Well, what we always do is we never think let’s think of gags for children let’s think of gags for adults, we just think of gags really. We examine each one saying, if there’s an adult gag that would throw the story or would confuse the kids. I think that there were lots of gags we thought of that we didn’t have in, sort of grown up gags. You know the cat makes that weird sort of noise at Shaun as he walks past, the Hannibal Lecter noise, I mean kids still laugh at that, they probably don’t know why they are laughing it’s just a weird thing to happen, so that’s okay so long as we don’t exclude anyone that’s the key thing with jokes.
Stop frame is such a traditional type of animation – are there ways in which technology can help or are the methods essentially the same as they were when you started out?
They are basically the same although all the techniques have become very refined with replacement mouths; we used to sculpt mouth shapes on the puppet on set but now we can take them off and pop new ones on and they’re all held in place with these micro magnets and it’s all very clever and very sophisticated but basically the same thing. The technology has changed in that obviously we shoot digitally now which makes life a lot easier. You know, we used to live with dread in shooting a shot that was like two seconds long. You’d unload the camera put it in the can give it to a courier who would drive down from Bristol to Technicolor and then it would be processed, they’d wait, sleep in the van pick it up three hours later and then bring it back for first thing in the morning. Then we’d have to watch it and if there was a camera fault or anything it would be such a waste of time and money but with digital technology it’s fantastic. I think digital technology might have hugely sort of saved stop frame from becoming archaic because it just means we can make it for a lot less money than we used to because the whole film processing thing was just crazy.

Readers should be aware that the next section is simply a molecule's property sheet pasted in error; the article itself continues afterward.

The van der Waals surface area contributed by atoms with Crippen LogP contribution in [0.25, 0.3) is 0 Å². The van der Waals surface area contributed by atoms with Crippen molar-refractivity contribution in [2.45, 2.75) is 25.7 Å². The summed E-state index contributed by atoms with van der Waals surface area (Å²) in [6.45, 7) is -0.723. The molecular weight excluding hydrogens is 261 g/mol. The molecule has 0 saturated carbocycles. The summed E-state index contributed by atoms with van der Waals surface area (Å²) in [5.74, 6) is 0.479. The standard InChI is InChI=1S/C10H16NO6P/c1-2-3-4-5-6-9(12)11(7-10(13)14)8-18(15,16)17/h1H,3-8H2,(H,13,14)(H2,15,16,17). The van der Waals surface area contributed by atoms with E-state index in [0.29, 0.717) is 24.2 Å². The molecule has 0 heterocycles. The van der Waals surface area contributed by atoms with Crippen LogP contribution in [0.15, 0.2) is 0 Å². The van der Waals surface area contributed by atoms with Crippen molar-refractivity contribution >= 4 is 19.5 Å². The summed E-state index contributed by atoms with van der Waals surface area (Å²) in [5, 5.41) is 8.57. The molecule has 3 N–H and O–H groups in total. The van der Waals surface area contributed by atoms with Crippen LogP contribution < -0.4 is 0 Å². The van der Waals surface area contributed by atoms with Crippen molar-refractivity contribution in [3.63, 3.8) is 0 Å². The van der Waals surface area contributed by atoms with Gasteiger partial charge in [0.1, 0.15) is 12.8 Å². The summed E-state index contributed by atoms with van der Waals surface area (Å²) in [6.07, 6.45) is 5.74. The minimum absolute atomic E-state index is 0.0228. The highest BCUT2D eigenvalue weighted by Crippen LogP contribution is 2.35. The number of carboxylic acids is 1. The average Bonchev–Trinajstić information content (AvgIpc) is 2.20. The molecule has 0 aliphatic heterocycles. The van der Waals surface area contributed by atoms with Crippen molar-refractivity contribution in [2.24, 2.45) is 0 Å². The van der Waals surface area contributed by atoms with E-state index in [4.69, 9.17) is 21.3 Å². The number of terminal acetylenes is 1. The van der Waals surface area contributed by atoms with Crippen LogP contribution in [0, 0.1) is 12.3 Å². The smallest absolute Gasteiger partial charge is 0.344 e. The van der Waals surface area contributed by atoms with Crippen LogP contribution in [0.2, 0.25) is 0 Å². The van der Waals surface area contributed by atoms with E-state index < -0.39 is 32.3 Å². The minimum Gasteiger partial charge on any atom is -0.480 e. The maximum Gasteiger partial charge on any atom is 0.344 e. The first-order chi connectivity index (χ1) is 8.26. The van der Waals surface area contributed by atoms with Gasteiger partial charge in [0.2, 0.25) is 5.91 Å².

Finally, why do you think Shaun has been such a success?
I’m not sure – there are circumstances that have happened which have made him a success but really – if I knew, if there was an answer, I think I’d be a very rich man, which I’m not! But it’s the fact that there’s no dialogue, we initially had no dialogue because for the TV series it was more economical to make a TV series without dialogue because the lip sync takes a lot longer and therefore costs more money. So we did it silent but in doing so we made it very understandable and popular globally which wasn’t the initial intention. We weren’t trying to make something which was going to be international we were just trying to make something that would work well and without words a lot of the episodes are like little mini movies anyway; they are shot very cinematically – you have to tell a story through images and that’s global.
And actually, I’m getting a bit geeky here if you don’t mind, but I’ve got a big thing about acting and the eyes: we universally use our eyes to access different parts of our brains, that’s universal as well, so if you look up to your left or to your right you’re thinking visually, you’re constructing visual images or thinking of visual images and if you look down you’re thinking conceptually of phone numbers or things that happen to you and again that’s universal. So, if we get that right and the animators study that a lot and I’ve studied it quite a lot, it’s called eye accessing cues (actually if you look up eye accessing cues on Google you’ll see loads of images to illustrate what I mean) it’s an acting short cut and it just means that universally you know what the character is thinking just by where his eyes are. It’s true in Japan just as it is anywhere else you know. So, that and he’s a loveable character obviously. It’s not all geekiness! He’s a very attractive character and I think kids relate to the fact that he’s sort of like a 10 year old kid pushing the boundaries. I think that’s what people like and slapstick is a universal thing as well, people like slapstick comedy you know. Mr. Bean’s been very successful globally and I think there’s some element of that, it’s a truth as well.
Shaun the Sheep Movie is released on February 6th, and you can read our review here.